Why Trump Couldn’t Punish Carrier for Moving Manufacturing Elsewhere

Bernie Sanders wrote an op-ed for the Washington Post today and it was pretty ignorant, to say the least. It was about Trump’s deal made with Carrier, an air conditioning and refrigeration unit company and how it just showed other corporations “how to beat Donald Trump.” Sanders wasn’t known for his deep knowledge of economics on the campaign trail and he’s still showing that perhaps he still doesn’t understand something important.

Corporations Are People, My Friend

Sanders’ criticism of Trump was that Trump offered a tax cut rather than a tax increase. Sanders exclaimed, “Just a short few months ago, Trump was pledging to force United Technologies to ‘pay a damn tax.'” No, really. It’s true. Trump did say that on the campaign trail. But the reality of it is that you can’t actually force them to pay a tax for shipping jobs overseas as punishment. First and foremost, the government is not Carrier’s parents; it can’t ground them or force them to pay for the window they broke with their allowance. Perhaps Trump didn’t realize this until later. Maybe he knew all along and just played Indiana. Either way, it doesn’t really matter since the fact still stands: You cannot punish a corporation in this way.

In 2012, Mitt Romney coined the phrase that corporations are people, pointing out that corporations aren’t merely these huge machines that run on the blood, sweat, and tears of people. Corporations have similar rights to people when it comes to where they can move to. If they feel like they don’t want part of their business in the United States, they can ship that part elsewhere. Even people aren’t taxed when they renounce their US citizenship, unless they’re “rich.” Corporations aren’t moving the entirety of their operations out of the United States. It’s more like they bought a house elsewhere.

There is a Way to Do It

I know, I just spent the last minute or two of your time trying to convince you that there’s no way to “punish” a corporation by slapping a tax on them. Well, it’s not that there isn’t as much as there isn’t a way of doing it without a way that others haven’t criticized. After all, Sanders did call Trump “the poster child of failed trade policies” on Twitter.

Though unspecified in his tweet, he probably also meant policies like the 35 percent tariff on goods imported from Mexico if it wasn’t willing to negotiate. There’s just one major problem with Sanders’ criticism: The only way, really, to “punish” a corporation for moving manufacturing out of the country is to put a tariff on the goods that it manufactures imported from that other nation. In other words, the very thing Sanders criticized is the only way to fairly punish a large corporation.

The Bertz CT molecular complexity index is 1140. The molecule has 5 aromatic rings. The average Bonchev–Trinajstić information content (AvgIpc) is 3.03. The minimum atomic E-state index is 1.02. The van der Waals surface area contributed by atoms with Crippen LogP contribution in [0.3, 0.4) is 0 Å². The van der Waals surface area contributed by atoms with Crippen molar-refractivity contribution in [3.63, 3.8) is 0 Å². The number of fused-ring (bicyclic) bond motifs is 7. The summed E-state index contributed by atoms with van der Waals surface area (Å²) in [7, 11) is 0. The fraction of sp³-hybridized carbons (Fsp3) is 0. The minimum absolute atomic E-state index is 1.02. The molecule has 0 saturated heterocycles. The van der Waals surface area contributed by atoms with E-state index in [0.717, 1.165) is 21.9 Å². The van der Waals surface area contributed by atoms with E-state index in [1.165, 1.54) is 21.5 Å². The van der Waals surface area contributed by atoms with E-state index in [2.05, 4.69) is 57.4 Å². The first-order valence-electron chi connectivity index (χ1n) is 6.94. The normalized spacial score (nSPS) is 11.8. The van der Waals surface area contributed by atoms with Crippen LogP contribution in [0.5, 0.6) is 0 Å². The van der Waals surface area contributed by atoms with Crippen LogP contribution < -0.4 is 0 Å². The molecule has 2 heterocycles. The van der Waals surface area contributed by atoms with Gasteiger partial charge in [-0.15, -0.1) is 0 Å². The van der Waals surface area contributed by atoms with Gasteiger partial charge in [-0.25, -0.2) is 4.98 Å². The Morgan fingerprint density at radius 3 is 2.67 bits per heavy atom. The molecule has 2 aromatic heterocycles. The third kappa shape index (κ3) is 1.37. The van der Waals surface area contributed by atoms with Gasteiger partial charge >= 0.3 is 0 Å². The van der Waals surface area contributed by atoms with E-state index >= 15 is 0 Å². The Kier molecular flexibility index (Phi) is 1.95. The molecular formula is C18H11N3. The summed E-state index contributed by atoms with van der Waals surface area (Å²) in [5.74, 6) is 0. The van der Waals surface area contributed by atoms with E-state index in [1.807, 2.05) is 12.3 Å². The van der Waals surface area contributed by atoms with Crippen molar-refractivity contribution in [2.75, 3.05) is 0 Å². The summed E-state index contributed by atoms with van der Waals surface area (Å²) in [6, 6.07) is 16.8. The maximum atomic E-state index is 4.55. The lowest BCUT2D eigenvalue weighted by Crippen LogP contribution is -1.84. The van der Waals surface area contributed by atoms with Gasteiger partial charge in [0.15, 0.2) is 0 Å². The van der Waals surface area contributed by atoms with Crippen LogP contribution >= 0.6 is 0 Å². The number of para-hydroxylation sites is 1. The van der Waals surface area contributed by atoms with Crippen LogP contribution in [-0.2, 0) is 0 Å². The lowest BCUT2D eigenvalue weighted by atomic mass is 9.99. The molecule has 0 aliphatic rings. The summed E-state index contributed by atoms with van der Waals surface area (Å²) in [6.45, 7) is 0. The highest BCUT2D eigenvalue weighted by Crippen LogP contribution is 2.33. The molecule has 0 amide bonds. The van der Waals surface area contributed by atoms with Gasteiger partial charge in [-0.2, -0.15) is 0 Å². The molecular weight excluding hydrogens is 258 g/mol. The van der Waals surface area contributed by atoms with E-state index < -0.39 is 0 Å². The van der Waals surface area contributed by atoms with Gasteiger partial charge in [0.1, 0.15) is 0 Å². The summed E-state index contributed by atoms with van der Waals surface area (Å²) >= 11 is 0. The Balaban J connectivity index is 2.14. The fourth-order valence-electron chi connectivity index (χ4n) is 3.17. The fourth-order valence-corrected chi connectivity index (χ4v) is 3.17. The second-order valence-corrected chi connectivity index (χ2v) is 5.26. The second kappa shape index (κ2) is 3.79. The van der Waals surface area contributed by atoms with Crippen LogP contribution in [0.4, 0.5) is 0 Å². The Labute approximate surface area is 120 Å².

Sanders claims that Trump’s deal sets a dangerous precedent, which I’m sure will cause uncertainty in the future. However, Sanders needs to understand that he can’t have his cake and eat it, too. Trump can’t punish Carrier the way he promised on the campaign trail mainly because they’re staying. Another reason why is because he can’t single out a corporation like that. He would have to be willing to potentially start a trade war. This is a good sign that Trump really wants to negotiate with Mexico rather than just bully it around.

Sure, Trump offered Carrier a tax cut to stay. But Oregon does it left and right for Nike, which I guarantee is even bigger than Carrier. But where is Sanders’ criticism? I guess it’s only okay if he A) Doesn’t know about it or B) Agrees with the politics of the state that does it.



  1. I don’t know what Bernie’s version of a dangerous precedent is, but one is pretty obvious to me. In future, all an employer will have to do to get a fat tax break (or other form of corporate welfare) is to threaten to offshore some jobs, whether they really intend to or not. Note that Carrier didn’t agree to keep all their jobs here, only a thousand. They are still moving another 700 to Mexico. But the taxpayers of Indiana will still have to pay whatever the negotiated bribe turns out to be.

    Liked by 1 person

    1. Bernie’s op-ed is linked in some of the wording. Also, I tend to feel that keeping some jobs is better than none. Especially since the recent jobs report for November isn’t accurately represented when they say adding <200,000 jobs is why the unemployment rate is 4.6 percent. The situation is not actually positive if you check the recent trends for not in labor force, civilian labor force, and the labor force participation rate.

      Liked by 1 person

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